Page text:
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Review

Hudson, McConaughey reunite for lackluIster ‘Fool’s Gold’

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February 14, 2008

It’s hard to pinpoint exactly where cinema went wrong.  Somewhere along the celluloid highway it became acceptable to shoot a sub par script with the excuse of an exotic location backed by a cookie-cutter cast of Cracker Jack reject stock characters. Enter “Fool’s Gold,” the latest Hollywood feast of flesh that stresses not smart plotting but sun-baked hotties running amuck in places the average movie-goer can only dream of visiting. 

In this sense, “Fool’s Gold” morphs itself into a travelogue intent on merely bragging about its locale while serving as a subversive ad for your local gym and sun tan parlor.  Brought in to guide you through this bronzed plastic oasis is Hollywood’s Ken and Barbie duet, Matthew McConaughey and Kate Hudson. This time around, the pair, boasting about as much chemistry as a My First Chemistry kit, aims to cure audiences’ winter blues by delivering a jolt of island electricity a la “Into the Blue.” 

Ben “Finn” Finnegan (McConaughey) is a surfer-bum turned treasure hunter obsessed with discovering the Queen’s Dowry, a centuries-old booty of 40 chests overflowing with the glittery promise of a fresh start. Finn has sunk everything he has, including his marriage to Tess (Hudson), into his plundered quest for glory and gems.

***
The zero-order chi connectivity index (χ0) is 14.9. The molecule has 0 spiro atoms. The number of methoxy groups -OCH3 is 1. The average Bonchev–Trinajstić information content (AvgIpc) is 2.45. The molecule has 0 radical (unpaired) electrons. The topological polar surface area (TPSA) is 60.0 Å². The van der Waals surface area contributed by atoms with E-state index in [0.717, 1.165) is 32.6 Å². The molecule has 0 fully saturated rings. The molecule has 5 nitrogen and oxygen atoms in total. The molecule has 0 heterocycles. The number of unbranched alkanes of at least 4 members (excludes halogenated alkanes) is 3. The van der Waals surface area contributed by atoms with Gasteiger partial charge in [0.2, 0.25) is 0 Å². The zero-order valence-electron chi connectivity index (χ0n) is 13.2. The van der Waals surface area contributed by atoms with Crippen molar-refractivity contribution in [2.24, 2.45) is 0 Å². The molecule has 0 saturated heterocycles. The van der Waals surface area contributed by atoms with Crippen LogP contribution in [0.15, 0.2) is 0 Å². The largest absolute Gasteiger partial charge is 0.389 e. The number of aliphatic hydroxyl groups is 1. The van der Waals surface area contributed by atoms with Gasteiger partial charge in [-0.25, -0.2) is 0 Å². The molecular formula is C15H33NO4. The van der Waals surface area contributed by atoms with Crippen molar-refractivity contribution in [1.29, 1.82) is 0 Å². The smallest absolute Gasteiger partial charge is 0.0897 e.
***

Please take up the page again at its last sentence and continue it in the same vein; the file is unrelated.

Discovering a vital clue to the treasure’s whereabouts, Finn finagles his way back into Tess’s life by charming his way onto the yacht she now works on. Using his school-boyish charisma, Finn convinces the yacht’s owner, billionaire Nigel Honeycutt, (Donald Sutherland) and his Blackberry toting bimbo daughter (Alexis Dziena), into a romp across the South Seas in search of the legendary Spanish wreckage.

Along for the ride is a bevy of hackneyed characters so stereotyped they defy convention. Director Andy Tennant should be applauded for assembling such a diverse but forgettable cliched troupe. 
The end result of mashing all these cardboard cut-outs together is something akin to squeezing them all into a blender and hitting puree.  Will it blend?  Obviously not!

Tennant seems to suffer from identity crisis as he scotch-tapes this spoof of common sense together; he can’t seem to decide whether to pursue the lackluster action plot or the sexless romantic comedy aside.  Borrowing heavily from his sources of inspiration, films such as “National Treasure” and “Sahara” may even consider pressing charges for identity theft.

Not even the cast seem to care about what’s going on; perhaps they signed merely for a free trip to the Caribbean.  Most of the females, led vivaciously by Dziena, degrade themselves into little more than moving bikini models, and the dialogue delivered is so trite and laughable that the entire cast may as well be reading lines from the Peanut’s parents.

In the end, the film works as troubled doppelganger. The movie sets out with a cavalier attitude, hoping to coast along the very waves it is shooting.  Banking that the promise of hot beach bods will bring bundled up patrons in from the snow, “Fool’s Gold” almost seems content as being a colorful and fleshy, but ultimately futile, escape from commonplace life.

Ken Weigend is an alumnus of UW-River Falls. He was editor of the Student Voice during spring semester 2010.